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John Bradens00:04:15

Hey I posted this a while back, but figured I'll post again because things are a little more organized now. We have a little study group going in discord where we're working through projects together & just started a weekly coding challenge where we're gonna do a codewars or advent of code problem each week and compare how we solve it! My apologies if this sort of thing isn't okay to post here, I'll take it down if needed

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Serafeim Papastefanos09:04:19

Hey friends! What's your opinion on the coast framework: (please point me if i need to ask somewhere else)


It’s in maintenance mode I think.

Serafeim Papastefanos09:04:10

yes that's what I've understood from a previous discussion in HN... do you recommend some other web framework ? or go the luminus way to use the libs directly ?


I would recommend studying this illustrative repo first: It links to versions that use different libs as well. I think from the example above you can learn how to do general plumbing for Clojure web apps, including REPL friendliness. I think it’s a great starting point to build things from the ground up. Luminus seems to be quite cool and comprehensive. But I have only played with it a bit.

Serafeim Papastefanos12:04:56

Thank you!

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Luminus is great... once you understand all the libraries it bundles together.

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Serafeim Papastefanos11:04:54

what's the difference of managed-dependencies vs dependencies in a project.clj (leiningen) ?


excerpt from the output of $ lein help sample - a sample annotated project.clj

;; "Managed Dependencies" are a concept borrowed from maven pom files; see
  ;; Managed dependencies allow you to specify a desired version number for a dependency
  ;;  *if* the dependency exists (often transitively), but a managed dependency
  ;;  will not actually cause the described artifact to be a dependency on its own.
  ;; This feature is most useful in combination with some other mechanism for
  ;;  defining a "parent project"; e.g. you can have a "parent project" that specifies
  ;;  managed dependencies for common libraries that you use frequently in your other
  ;;  projects, and then the downstream/child projects can specify a normal dependency on
  ;;  those libraries *without specifying a version number*, and thus will inherit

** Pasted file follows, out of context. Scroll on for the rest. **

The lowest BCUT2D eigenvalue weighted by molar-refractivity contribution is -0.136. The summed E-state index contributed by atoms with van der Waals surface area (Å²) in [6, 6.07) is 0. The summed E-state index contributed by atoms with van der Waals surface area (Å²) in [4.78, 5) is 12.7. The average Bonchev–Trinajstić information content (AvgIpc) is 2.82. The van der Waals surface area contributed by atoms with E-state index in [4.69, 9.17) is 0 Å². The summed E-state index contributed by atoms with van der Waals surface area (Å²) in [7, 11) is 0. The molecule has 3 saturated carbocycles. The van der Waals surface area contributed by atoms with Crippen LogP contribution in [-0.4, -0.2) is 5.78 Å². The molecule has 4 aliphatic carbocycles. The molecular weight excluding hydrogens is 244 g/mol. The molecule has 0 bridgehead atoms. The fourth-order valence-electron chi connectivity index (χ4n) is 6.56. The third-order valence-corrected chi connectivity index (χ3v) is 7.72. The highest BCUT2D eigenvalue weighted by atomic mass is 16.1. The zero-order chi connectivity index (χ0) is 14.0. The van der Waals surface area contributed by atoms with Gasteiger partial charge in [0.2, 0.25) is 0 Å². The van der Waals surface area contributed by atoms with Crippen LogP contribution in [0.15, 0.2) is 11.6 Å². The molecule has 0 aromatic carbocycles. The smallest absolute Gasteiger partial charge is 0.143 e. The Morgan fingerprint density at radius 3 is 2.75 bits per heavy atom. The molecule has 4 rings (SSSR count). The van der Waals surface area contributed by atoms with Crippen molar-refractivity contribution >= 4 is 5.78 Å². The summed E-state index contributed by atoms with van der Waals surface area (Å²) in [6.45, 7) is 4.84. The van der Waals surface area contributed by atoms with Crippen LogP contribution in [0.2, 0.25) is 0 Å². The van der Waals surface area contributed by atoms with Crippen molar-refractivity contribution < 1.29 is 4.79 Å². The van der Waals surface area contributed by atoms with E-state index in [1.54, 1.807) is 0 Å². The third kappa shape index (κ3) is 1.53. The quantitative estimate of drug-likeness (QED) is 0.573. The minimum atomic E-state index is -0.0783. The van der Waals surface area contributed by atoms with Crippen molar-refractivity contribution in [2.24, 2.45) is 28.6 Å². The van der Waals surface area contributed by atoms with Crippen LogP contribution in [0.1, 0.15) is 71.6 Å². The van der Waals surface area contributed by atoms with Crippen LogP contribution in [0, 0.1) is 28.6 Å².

;;  the version number from the parent.  This provides a simpler means of keeping
  ;;  common dependency versions in sync across a large number of clojure libraries.
  ;; For more info see ./doc/ and 
  :managed-dependencies [[clj-time "0.12.0"]
                         [me.raynes/fs "1.4.6"]]

Serafeim Papastefanos14:04:23

Still it's confusing for me πŸ˜‚


if that description makes no sense, you don't need the feature - this is for projects that have many separate sub-projects that want their dep versions to stay aligned

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Serafeim Papastefanos14:04:54

This seems like jar hell to me thank God i don't need it 😁


Hi, Maybe somebody can chime in on the following issue I have. As a beginner, I find "classical" programming relatively understandable when learning: for example trying to make a little CLI program, or solving math or data structure problems. Yet I find learning web dev or mobile dev very difficult: there is too much to learn and too many concepts that are difficult to grasp. But my perception in the forums: beginners are sold on front-end as easier than "classical" programming. I am puzzled. I am attempting to learn to make web/mobile apps (such as simple health apps, simple specialized social networking) but my first crack at "Web Dev with Clojure" is appearing to be a tall order. Any advice is welcome.

Cora (she/her)15:04:54

people who say frontend is easier must not do frontend work

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web dev is indeed very involved. I would suggest you start with getting a basic understanding of how HTTP and browsers work, + some HTML (links, inputs, forms, etc).

Cora (she/her)15:04:23